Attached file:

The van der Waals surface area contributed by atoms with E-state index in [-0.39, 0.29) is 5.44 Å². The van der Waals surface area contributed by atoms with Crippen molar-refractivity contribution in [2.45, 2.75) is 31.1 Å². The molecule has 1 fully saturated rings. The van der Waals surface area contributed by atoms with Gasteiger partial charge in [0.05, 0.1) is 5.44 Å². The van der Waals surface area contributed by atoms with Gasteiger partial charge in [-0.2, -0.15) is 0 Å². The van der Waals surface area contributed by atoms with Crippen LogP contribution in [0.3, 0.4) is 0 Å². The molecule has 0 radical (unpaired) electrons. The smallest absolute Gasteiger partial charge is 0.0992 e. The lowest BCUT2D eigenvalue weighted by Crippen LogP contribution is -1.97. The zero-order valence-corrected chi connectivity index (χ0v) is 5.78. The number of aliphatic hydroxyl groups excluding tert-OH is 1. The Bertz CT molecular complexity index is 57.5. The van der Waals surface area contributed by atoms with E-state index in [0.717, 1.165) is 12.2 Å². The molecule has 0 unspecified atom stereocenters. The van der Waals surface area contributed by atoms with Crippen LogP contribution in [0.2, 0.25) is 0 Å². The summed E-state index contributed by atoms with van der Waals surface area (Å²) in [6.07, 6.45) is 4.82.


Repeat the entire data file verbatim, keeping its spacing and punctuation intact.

The van der Waals surface area contributed by atoms with E-state index in [-0.39, 0.29) is 5.44 Å². The van der Waals surface area contributed by atoms with Crippen molar-refractivity contribution in [2.45, 2.75) is 31.1 Å². The molecule has 1 fully saturated rings. The van der Waals surface area contributed by atoms with Gasteiger partial charge in [0.05, 0.1) is 5.44 Å². The van der Waals surface area contributed by atoms with Gasteiger partial charge in [-0.2, -0.15) is 0 Å². The van der Waals surface area contributed by atoms with Crippen LogP contribution in [0.3, 0.4) is 0 Å². The molecule has 0 radical (unpaired) electrons. The smallest absolute Gasteiger partial charge is 0.0992 e. The lowest BCUT2D eigenvalue weighted by Crippen LogP contribution is -1.97. The zero-order valence-corrected chi connectivity index (χ0v) is 5.78. The number of aliphatic hydroxyl groups excluding tert-OH is 1. The Bertz CT molecular complexity index is 57.5. The van der Waals surface area contributed by atoms with E-state index in [0.717, 1.165) is 12.2 Å². The molecule has 0 unspecified atom stereocenters. The van der Waals surface area contributed by atoms with Crippen LogP contribution in [0.2, 0.25) is 0 Å². The summed E-state index contributed by atoms with van der Waals surface area (Å²) in [6.07, 6.45) is 4.82.